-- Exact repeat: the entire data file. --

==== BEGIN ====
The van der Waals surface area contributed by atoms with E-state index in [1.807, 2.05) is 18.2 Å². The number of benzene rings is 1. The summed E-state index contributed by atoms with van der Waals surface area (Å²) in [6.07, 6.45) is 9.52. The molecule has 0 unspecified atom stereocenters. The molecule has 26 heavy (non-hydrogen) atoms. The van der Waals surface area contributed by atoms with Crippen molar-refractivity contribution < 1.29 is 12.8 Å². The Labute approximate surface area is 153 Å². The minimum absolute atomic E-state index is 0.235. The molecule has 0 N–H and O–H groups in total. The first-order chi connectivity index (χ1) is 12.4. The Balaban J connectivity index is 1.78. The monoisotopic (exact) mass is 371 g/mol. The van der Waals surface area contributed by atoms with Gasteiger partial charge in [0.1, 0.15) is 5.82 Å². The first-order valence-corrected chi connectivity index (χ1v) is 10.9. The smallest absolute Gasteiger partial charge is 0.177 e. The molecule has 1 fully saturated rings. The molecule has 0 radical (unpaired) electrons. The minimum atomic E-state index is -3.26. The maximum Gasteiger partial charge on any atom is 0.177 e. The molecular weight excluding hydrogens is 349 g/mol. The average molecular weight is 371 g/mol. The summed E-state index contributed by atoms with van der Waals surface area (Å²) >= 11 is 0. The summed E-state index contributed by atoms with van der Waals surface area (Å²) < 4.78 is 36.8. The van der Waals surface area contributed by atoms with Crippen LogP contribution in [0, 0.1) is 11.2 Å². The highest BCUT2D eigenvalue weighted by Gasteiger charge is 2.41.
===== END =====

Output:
The van der Waals surface area contributed by atoms with E-state index in [1.807, 2.05) is 18.2 Å². The number of benzene rings is 1. The summed E-state index contributed by atoms with van der Waals surface area (Å²) in [6.07, 6.45) is 9.52. The molecule has 0 unspecified atom stereocenters. The molecule has 26 heavy (non-hydrogen) atoms. The van der Waals surface area contributed by atoms with Crippen molar-refractivity contribution < 1.29 is 12.8 Å². The Labute approximate surface area is 153 Å². The minimum absolute atomic E-state index is 0.235. The molecule has 0 N–H and O–H groups in total. The first-order chi connectivity index (χ1) is 12.4. The Balaban J connectivity index is 1.78. The monoisotopic (exact) mass is 371 g/mol. The van der Waals surface area contributed by atoms with Gasteiger partial charge in [0.1, 0.15) is 5.82 Å². The first-order valence-corrected chi connectivity index (χ1v) is 10.9. The smallest absolute Gasteiger partial charge is 0.177 e. The molecule has 1 fully saturated rings. The molecule has 0 radical (unpaired) electrons. The minimum atomic E-state index is -3.26. The maximum Gasteiger partial charge on any atom is 0.177 e. The molecular weight excluding hydrogens is 349 g/mol. The average molecular weight is 371 g/mol. The summed E-state index contributed by atoms with van der Waals surface area (Å²) >= 11 is 0. The summed E-state index contributed by atoms with van der Waals surface area (Å²) < 4.78 is 36.8. The van der Waals surface area contributed by atoms with Crippen LogP contribution in [0, 0.1) is 11.2 Å². The highest BCUT2D eigenvalue weighted by Gasteiger charge is 2.41.